Lawmakers should abandon tax talks and work for a sustainable budget
It's April 15, tax day, the deadline to file your federal income tax returns and give the federal government a substantial portion of your income. Tomorrow, however, is also a significant day. April 16 is Washington's “Tax Freedom Day.”
Congratulations! The money you earn after tomorrow is yours to keep for the rest of the year.
According to the Tax Foundation research group, Washington citizens will work three and a half months of the year (106 days) from Jan. 1 to April 16, before they have earned enough money to pay this year's federal, state and local tax obligations.
Tax Freedom Day comes nine days earlier than last year. Time to celebrate right? Not really. Washington citizens are not paying less taxes. The earlier date is because of the recession. More than 330,000 Washingtonians are unemployed. People's incomes are reduced. Citizens have tightened their belts, resulting in fewer tax collections, which accelerated Tax Freedom Day.
If anything, we should be concerned about Washington's high taxes — and proposals that would further increase your tax burden. The Tax Foundation ranks Washington the eighth highest-taxed state in the nation. Out of all the states west of the Mississippi River, only California ranks higher.
Forbes Magazine also ranked Washington eighth, noting our average tax burden per person is $2,553. It said Washington is “the leading Western state for taxes. There are low property taxes in the state, and no personal income tax, but just try and buy something. Sales taxes–which come out to $2,181 per person–account for 85 percent of personal taxes paid.”
The state's budget crisis is not due to lack of tax revenue. Revenues have steadily increased in recent years. Two years ago, Washington had a $2 billion surplus. Instead, it's a spending problem. The majority party increased spending by 33 percent over the last four years – far beyond the revenue increases.
These reports should serve as an alert that Washingtonians are taxed enough. Instead, majority lawmakers are considering additional ways to take more money out of your pocket.
There's a Senate proposal to add an income tax for those making over $500,000. Soon after that was proposed, the Senate majority leader suggested the threshold be dropped to $250,000. How long will it take before this is expanded to people with lower incomes? As the Wall Street Journal noted, “The new fashion is to take advantage of hard times to target a class of people that few politicians are willing to defend — and then expand that class.”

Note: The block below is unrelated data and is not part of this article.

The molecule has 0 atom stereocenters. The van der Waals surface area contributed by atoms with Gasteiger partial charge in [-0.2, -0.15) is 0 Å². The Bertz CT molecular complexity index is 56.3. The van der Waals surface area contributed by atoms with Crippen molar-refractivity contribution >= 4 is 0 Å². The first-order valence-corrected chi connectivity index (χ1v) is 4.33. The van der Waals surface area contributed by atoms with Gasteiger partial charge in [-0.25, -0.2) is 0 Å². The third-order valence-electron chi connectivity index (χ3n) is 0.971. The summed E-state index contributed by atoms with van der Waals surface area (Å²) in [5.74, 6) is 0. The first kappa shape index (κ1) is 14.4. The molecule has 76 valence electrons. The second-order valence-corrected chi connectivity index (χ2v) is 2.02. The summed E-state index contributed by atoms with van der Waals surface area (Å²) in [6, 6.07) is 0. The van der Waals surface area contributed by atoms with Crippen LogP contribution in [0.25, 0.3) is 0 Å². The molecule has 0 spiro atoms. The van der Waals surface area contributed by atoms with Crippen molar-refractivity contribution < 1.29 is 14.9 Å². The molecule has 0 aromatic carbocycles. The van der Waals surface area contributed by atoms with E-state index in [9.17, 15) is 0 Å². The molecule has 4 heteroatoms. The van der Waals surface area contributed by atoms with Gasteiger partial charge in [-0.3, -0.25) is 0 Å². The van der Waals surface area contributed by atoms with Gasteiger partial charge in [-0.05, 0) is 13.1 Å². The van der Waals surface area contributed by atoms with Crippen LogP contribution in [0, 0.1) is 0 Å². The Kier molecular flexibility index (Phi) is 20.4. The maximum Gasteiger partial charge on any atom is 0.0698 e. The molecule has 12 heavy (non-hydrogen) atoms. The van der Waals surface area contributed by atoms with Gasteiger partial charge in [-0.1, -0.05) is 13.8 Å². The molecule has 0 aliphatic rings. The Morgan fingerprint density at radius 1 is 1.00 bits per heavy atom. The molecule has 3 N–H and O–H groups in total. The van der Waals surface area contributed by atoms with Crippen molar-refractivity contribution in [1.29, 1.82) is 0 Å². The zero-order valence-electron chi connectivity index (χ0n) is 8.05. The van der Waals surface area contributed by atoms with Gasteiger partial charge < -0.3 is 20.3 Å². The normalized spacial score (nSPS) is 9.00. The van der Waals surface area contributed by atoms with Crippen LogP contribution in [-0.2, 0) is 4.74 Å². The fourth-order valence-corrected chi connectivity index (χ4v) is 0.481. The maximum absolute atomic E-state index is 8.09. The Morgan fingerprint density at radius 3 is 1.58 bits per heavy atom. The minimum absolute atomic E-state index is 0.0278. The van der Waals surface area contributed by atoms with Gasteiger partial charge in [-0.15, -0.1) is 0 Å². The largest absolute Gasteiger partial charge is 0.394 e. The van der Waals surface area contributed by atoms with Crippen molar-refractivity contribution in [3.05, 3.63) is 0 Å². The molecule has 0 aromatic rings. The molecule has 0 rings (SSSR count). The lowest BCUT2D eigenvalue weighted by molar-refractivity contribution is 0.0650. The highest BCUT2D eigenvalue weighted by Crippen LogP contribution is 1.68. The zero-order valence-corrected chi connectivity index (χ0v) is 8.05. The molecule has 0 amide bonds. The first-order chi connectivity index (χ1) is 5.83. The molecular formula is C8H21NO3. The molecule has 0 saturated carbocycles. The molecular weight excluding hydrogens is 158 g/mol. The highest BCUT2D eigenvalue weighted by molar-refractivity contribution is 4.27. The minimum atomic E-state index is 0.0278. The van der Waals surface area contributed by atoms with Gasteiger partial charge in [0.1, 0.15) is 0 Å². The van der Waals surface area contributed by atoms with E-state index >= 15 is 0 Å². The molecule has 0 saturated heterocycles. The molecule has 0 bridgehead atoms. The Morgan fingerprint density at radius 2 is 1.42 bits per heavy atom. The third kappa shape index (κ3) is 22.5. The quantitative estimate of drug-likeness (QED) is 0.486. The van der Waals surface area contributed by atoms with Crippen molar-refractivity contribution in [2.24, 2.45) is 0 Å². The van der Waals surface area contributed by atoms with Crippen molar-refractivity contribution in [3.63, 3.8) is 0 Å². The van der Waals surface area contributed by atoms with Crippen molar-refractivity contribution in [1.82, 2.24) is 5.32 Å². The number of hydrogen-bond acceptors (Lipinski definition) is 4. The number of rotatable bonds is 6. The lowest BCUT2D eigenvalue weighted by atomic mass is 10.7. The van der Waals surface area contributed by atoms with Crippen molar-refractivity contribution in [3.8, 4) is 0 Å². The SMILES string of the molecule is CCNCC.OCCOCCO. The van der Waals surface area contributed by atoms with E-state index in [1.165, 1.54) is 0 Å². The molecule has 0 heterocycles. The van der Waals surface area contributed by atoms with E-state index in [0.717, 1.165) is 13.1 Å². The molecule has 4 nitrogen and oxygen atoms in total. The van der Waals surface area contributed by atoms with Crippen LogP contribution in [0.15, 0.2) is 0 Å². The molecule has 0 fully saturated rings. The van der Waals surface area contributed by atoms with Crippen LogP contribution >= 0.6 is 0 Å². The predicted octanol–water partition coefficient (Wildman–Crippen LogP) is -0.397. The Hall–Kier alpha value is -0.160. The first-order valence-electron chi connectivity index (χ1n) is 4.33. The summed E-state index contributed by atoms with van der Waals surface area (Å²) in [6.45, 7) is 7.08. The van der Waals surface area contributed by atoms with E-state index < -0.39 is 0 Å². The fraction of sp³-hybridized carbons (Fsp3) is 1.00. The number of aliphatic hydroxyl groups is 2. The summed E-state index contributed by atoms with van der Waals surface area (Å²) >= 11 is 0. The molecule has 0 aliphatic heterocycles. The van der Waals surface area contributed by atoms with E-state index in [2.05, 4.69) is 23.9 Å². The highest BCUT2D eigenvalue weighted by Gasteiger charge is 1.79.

Another idea would raise the sales tax to fund health care services. Supporters have begun a major TV campaign and say it would be a temporary two-year tax. When was the last time you saw a “temporary tax?”
The governor wants to raise tuition by as much as 30 percent. KOMO TV's Ken Schram says this tax increase would “financially flail working-class families with the absurd notion that their kids would someday go to college.”
Enough! Lawmakers shouldn't be seeking ways to push Tax Freedom Day further into the future. You're already working too long to pay government.
Columnist Richard S. Davis summed it up best: If we want to help our state get back on the road to economic prosperity, “lawmakers should abandon talks of present and future tax increases and concentrate on creating a sustainable budget.”
EDITOR'S NOTE: State Rep. Dan Kristiansen, R-Snohomish, represents the 39th Legislative District, and also serves as chairman of the Washington House Republican Caucus. He can be contacted at (360) 786-7967 or from his Web site at: houserepublicans.wa.gov/Kristiansen.